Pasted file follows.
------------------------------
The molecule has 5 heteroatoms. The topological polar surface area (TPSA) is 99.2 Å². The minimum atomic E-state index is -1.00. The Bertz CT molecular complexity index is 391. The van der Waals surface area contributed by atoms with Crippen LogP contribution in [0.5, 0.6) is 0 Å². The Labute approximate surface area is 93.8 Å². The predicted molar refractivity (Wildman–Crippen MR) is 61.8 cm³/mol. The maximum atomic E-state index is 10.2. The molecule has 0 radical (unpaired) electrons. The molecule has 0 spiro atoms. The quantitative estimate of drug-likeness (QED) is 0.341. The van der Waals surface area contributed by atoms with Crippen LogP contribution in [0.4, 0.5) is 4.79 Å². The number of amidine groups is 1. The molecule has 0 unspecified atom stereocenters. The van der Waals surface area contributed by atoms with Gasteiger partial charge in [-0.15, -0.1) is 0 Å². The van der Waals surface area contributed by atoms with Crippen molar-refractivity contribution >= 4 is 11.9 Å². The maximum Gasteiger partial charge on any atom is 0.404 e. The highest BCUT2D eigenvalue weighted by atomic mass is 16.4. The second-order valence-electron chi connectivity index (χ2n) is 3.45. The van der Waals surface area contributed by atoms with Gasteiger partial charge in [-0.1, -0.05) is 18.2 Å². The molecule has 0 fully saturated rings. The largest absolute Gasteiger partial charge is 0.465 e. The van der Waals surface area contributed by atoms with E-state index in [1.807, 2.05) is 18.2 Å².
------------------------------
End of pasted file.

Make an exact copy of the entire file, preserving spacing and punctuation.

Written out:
The molecule has 5 heteroatoms. The topological polar surface area (TPSA) is 99.2 Å². The minimum atomic E-state index is -1.00. The Bertz CT molecular complexity index is 391. The van der Waals surface area contributed by atoms with Crippen LogP contribution in [0.5, 0.6) is 0 Å². The Labute approximate surface area is 93.8 Å². The predicted molar refractivity (Wildman–Crippen MR) is 61.8 cm³/mol. The maximum atomic E-state index is 10.2. The molecule has 0 radical (unpaired) electrons. The molecule has 0 spiro atoms. The quantitative estimate of drug-likeness (QED) is 0.341. The van der Waals surface area contributed by atoms with Crippen LogP contribution in [0.4, 0.5) is 4.79 Å². The number of amidine groups is 1. The molecule has 0 unspecified atom stereocenters. The van der Waals surface area contributed by atoms with Gasteiger partial charge in [-0.15, -0.1) is 0 Å². The van der Waals surface area contributed by atoms with Crippen molar-refractivity contribution >= 4 is 11.9 Å². The maximum Gasteiger partial charge on any atom is 0.404 e. The highest BCUT2D eigenvalue weighted by atomic mass is 16.4. The second-order valence-electron chi connectivity index (χ2n) is 3.45. The van der Waals surface area contributed by atoms with Gasteiger partial charge in [-0.1, -0.05) is 18.2 Å². The molecule has 0 fully saturated rings. The largest absolute Gasteiger partial charge is 0.465 e. The van der Waals surface area contributed by atoms with E-state index in [1.807, 2.05) is 18.2 Å².